Gruber was right about the Left

The Left’s lack of outrage over Jonathan Gruber’s comments on the stupidity and lack of economic understanding of Obama supporters proves his points to be correct, and it proves our points about media bias and the tactics of the Left.

You’d think that the Left’s supporters would be offended by what Jonathan Gruber said about them.  “Stupidity of the American voter . . . Lack of economic understanding of the American voter . . . Lack of transparency is a huge political advantage.”  Ouch.  That’s going to leave a mark.

But the key point is that he was talking about the Left, not the Right. He knew we were aware the lies.

He has the facts to support his points.  Leftists literally fail at basic economics.  And their lack of reaction proves how uninformed they are.

Could it be that they don’t know what he said, because the hopelessly biased mainstream media is “Gosnelling” the story?*

This will be golden for any election until the last politician who supported Obamacare is retired.  Hopefully some Leftists will notice the ads and wonder why no one told them about the contempt their leaders have towards them.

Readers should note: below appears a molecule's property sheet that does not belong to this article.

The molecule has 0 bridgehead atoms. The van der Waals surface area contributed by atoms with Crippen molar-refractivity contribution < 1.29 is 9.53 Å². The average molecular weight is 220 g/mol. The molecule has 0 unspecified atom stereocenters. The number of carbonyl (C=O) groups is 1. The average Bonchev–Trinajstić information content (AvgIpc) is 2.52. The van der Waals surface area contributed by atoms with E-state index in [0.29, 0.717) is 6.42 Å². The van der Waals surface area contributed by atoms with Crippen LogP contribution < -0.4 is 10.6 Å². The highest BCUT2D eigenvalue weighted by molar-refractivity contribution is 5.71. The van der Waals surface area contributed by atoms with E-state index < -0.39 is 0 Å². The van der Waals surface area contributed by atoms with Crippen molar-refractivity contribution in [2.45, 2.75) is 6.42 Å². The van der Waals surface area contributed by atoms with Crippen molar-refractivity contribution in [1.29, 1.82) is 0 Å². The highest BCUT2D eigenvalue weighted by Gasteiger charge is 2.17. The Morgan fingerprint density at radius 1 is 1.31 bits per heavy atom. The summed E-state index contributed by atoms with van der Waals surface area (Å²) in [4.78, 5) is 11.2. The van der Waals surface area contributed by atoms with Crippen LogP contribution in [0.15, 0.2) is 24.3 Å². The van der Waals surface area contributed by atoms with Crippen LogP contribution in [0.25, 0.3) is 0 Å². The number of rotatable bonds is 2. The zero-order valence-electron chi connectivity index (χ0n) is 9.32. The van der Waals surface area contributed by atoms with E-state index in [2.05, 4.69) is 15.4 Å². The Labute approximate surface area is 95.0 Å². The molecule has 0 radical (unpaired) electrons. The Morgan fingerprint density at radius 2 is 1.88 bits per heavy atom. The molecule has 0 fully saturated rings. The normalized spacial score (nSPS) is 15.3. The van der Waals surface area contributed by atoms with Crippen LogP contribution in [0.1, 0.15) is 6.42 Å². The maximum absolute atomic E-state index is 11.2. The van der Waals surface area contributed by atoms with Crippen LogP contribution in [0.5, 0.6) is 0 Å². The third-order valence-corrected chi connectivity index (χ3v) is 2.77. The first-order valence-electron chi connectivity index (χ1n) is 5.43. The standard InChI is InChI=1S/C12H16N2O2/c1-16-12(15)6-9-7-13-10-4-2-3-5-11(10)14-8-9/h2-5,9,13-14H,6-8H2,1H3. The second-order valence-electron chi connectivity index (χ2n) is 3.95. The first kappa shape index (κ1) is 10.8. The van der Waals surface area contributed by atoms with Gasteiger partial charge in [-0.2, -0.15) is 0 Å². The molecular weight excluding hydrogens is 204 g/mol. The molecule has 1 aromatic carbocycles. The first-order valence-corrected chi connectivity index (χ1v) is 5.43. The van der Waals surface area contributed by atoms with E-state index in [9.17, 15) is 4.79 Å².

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* Kermit Gosnell is the most prolific serial killer in American history. But he was an abortionist so the media did an embargo on the story.

Trans regret

Something is very wrong with transgender people. While some may think that is mean and politically incorrect to say, Captain Obvious says it couldn’t be more factual. If something wasn’t wrong, then why would they want to undergo a radical surgery to change themselves?

The question is whether the body is wrong or whether the mind is wrong. I suggest working on the mind part, which would be much less expensive and destructive.  It is sad to see people mutilate themselves in the hopes that it will make them happier.  It is more sad to see their regret and how they are ostracized by the LGBTQX community in the same way that any ex-gay people are.

If you really love people, you will never encourage their trans desires.

Via Trouble In Transtopia: Murmurs Of Sex Change Regret: